KOLD INVESTIGATES: Meet the businesswoman who came out of retirement to save El Tour de Tucson
“It’s a heritage, it’s a legacy, it’s our culture. We’re not going to lose this.”
TUCSON, Ariz. (KOLD News 13) - El Tour de Tucson almost didn’t happen this year.
Major money issues plagued the ride, but a new CEO is trying to get the finances back in the black.
For many cyclists like Penny Tietjen, they may not have even known there were money problems. For her, bicycling is an escape.
"I can get on my bike and almost, almost forget that I have some things that I have to maintain," she said.
Tietjen is diabetic.
She also has been riding in El Tour de Tucson for more than a decade. Combining the two, she rides to benefit the charity: Juvenile Diabetes Research Foundation.
“For me personally as a type one diabetic who rides for a charity event, it provides a way for me to maintain my heath,” she said.
When she learned the ride she loves almost didn’t happen this year, she was shocked. She says she can’t imagine Tucson without El Tour.
“Definitely an identity for us,” she said.
KOLD News 13 obtained the 990s for the Perimeter Bicycling Association of America, Inc., the nonprofit that oversees El Tour.
We found a lot of financial issues.
The tax forms for 2013 and 2014 show what seems to be a healthy organization. It was profitable by more than $200,000.
However, things took a turn.
Jump ahead to 2016, the company is in the red overall by more than $170,000.
By 2017, it was down more than $90,000.
Pressure was mounting on the old CEO for the organization to pay money owed to Pima County for barricades. Several months ago, Richard DeBernardis decided to step down.
That’s when Charlene Grabowski stepped in.
“I’m a business person and I do turnarounds,” she said.
In fact, Grabowski said she came out of retirement to fix the ride. When she saw these bad tax forms, she knew immediately what to do.
“No money, no mission,” she said. “First thing that you do is you take a look at the people and make sure you have the right resources available, you look at the processes that are in place, and there wasn’t a lot of documentation.”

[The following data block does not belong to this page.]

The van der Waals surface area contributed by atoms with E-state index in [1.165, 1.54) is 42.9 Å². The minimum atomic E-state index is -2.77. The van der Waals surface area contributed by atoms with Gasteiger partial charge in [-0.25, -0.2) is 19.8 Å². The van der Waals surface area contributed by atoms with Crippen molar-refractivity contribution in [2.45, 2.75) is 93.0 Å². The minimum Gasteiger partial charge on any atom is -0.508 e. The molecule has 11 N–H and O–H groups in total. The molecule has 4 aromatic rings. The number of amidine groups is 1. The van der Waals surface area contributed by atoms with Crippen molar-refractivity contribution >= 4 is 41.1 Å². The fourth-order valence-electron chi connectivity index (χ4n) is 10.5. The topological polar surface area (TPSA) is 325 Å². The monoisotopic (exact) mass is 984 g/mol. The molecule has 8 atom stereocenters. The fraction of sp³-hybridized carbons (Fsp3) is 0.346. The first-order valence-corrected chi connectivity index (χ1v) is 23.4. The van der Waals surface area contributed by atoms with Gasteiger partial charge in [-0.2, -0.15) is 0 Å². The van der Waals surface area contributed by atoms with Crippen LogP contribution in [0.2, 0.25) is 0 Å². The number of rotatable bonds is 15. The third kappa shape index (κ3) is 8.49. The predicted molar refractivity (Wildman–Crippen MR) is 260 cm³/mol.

Because of a lack of documentation, she said the tax forms don’t tell the whole story. Now, she’s steering the insolvent company back on course and said she’s in line to pay back the county quickly.
"Mr. Huckleberry and the county have loaned us $280,000 for our barricades," she said. "If I do things as I think I will, I'll turn that around within the first half of next year and try to pay back."
She also renegotiated contracts with other partnering companies so it’s a win-win and is investing in new technology. All of this means riders won’t pay more this year.
“From a website to a registration process to a timing process, I’ve actually decreased the cost of that infrastructure by 50 percent,” Grabowski said.
Also new for 2019 is Race Joy.
It’s an app that lets users track a rider from anywhere.
Grabowski said these changes don’t just impact the rider’s experience but also the company’s bottom line.
"The real goal is make this a net neutral ride this year,” she said. “If I make a dollar over, happy."
Grabowski saved El Tour de Tucson this year. But, can she keep it alive for years to come?
“You know, it’s a heritage, it’s a legacy, it’s our culture,” she said. “We’re not going to lose this.”
That determination is something riders like Penny Tietgen are thankful for.
“I think Charlene has got what it’s going to take to bring this thing together and give it longevity and keep it on the map as a destination ride and a bucket list ride,” Tietgen said.
Grabowski is also making plans for the future.
She’s looking to expand the ride.
That may include more days of riding, mountain biking or biking up Mount Lemmon. She said she’s just looking for a visionary to help her decide what to do next.
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